By Tom Allard and Clare Baldwin
MANILA (Reuters) - Signaling a shift in strategy in its blood-soaked war against drugs, Philippines police aim to reduce the killing of suspects and put more resources into arresting prominent people tied to the trade, two sources with knowledge of the matter said.
Project Double Barrel Alpha will put a stronger focus on arresting politicians, military, police, government officials and celebrities allegedly involved in narcotics, the sources said.
The new approach will be outlined on Tuesday at a meeting of police chiefs from each of the Philippines' 18 regions at Camp Crame, the police headquarters north of the capital Manila, Philippines National Police spokesman Dionardo Carlos confirmed to Reuters.
The operation will be launched within days, Carlos said, adding he did not have further details of the new operation.
The meeting comes after what one of the sources familiar with details of the plan described as "intense" discussions among law enforcement officials about the wave of killings of drug suspects.
"We will give emphasis [to] arrests rather than neutralization," said one of the sources.
Asked why the new approach is being taken now, he said: "It is related to the EJK issue. We are doing our best to address that ... It was a collective decision after an intense discussion of the implications of the EJK issue." He did not elaborate on who was involved in the decision-making.
"Neutralization" is a euphemism for the killings that have characterized the anti-drugs drive. EJK refers to extrajudicial killings.
A recent poll showed public unease over the deadly anti-drug campaign, with 94 percent of the respondents saying it was important for the police to take suspects alive.
Another component of Project Double Barrel Alpha will see police working with community leaders to clear neighborhoods of drugs and set up local rehabilitation programs.
Philippines president Rodrigo Duterte had given police six months to suppress drugs and crime, warning the country was on the verge of becoming a "narco state". He then extended the campaign, called "Project Double Barrel" another six months to make it a year.
In less than four months since taking office, almost 2,300 people have been slain in the crackdown, according to official figures, revised down from earlier estimates of 3,600.
The majority of the deaths - more than 1,600 - were during police operations, drawing sharp criticism from Western governments, the United Nations, human rights groups and some Catholic priests.
"If you know any addicts, go ahead and kill them yourself as getting their parents to do it would be too painful," Duterte told supporters the day after he took office on June 30 this year.
Duterte's comments were condemned by the U.N. Special Rapporteur on Extrajudicial, Summary or Arbitrary executions Agnes Callamard. "It is effectively a license to kill," she said.
At other times, however, Duterte has said he doesn't endorse extrajudicial killings or vigilante murders of drug suspects.
"Who killed them? I don't know but why are they pointing at me, blaming me for those deaths," Duterte said earlier this month.
Presidential spokesman Ernesto Abella told Reuters:
"Everything that the president said was always in the context of sticking within the law."
WAR ON POOR
For months, Duterte has also talked about cracking down on major drug dealers, government officials and prominent Filipinos who use drugs, take bribes from drug syndicates or are directly involved.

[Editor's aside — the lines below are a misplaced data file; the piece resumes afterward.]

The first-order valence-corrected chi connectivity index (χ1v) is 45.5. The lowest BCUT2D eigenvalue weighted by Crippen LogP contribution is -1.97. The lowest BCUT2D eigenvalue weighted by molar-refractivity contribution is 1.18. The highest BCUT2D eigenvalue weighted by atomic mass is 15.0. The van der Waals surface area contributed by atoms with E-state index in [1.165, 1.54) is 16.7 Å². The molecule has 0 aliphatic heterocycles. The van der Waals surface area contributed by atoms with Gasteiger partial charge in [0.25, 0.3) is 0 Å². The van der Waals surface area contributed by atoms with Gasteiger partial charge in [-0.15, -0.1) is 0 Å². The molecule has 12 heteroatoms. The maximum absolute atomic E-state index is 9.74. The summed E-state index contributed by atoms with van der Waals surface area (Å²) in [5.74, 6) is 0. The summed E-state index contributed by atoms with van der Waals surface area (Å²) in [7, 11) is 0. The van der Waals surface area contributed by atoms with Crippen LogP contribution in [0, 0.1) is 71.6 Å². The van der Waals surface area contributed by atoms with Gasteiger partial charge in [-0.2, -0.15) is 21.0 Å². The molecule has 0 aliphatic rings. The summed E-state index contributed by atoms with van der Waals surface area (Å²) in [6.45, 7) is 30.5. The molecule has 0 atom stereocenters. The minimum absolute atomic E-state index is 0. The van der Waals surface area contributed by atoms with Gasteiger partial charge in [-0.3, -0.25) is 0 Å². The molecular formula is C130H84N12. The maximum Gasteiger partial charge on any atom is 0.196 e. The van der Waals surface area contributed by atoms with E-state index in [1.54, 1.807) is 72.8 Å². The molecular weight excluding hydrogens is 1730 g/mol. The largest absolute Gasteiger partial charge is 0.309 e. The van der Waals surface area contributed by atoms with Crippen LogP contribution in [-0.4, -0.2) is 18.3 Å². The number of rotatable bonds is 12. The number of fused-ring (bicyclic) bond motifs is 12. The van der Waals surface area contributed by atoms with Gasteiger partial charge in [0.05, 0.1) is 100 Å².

He has read out the names of 158 government officials with alleged links to illicit drugs. He has also boasted of a broader list of about 1,000 drug suspects.
Police have said they are compiling a list of celebrities accused of being drug users and peddlers.
Now Project Double Barrel Alpha will start going after the big names in the illegal drug trade, or "high value targets", the sources familiar with the plan said.
Thus far, the counter-narcotics campaign has focused overwhelming on impoverished drug users and small-time dealers, prompting criticism that it's a war on the poor.
In recent years, government officials who have been arrested for drugs are more likely to be set free than serve any prison time.
Data from the Philippines Department of Justice reviewed by Reuters shows that 715 officials were arrested between 2011 and 2016 on drug matters, including "law enforcers", elected officials and government employees. Of those, 74 per cent had their cases dismissed, or were acquitted. The Department of Justice did not respond to a request for comment.
Another element of Project Double Barrel Alpha, was what one source described as a "Barangay Clearing Operation", where police will work more closely with local authorities and residents to "systematically" rid neighborhoods of drugs and place more emphasis on rehabilitation.
About 27 percent of barangays - the more than 42,000 districts or villages that comprise the lowest tier of government in the Philippines - were deemed drug-affected as of September 2016, according to police and anti-narcotics enforcement data.
Once community leaders declare an area drug-free, the chief of police will certify it as such.
The military will be involved in the clearing operation, providing what one source described as "perimeter security" and intelligence.
Philippines military spokesman Brigadier General Restituto Padilla would not comment directly on any greater involvement of the military in the anti-drugs campaign. He told Reuters the armed forces would step in where police numbers were "lean" and when they were asked to become involved.
If armed forces personnel did arrest people, it was only where "law enforcement officers are not in the locality," he said.
(Additional reporting by Karen Lema and Manuel Mogato in Manila.; Editing by Bill Tarrant.)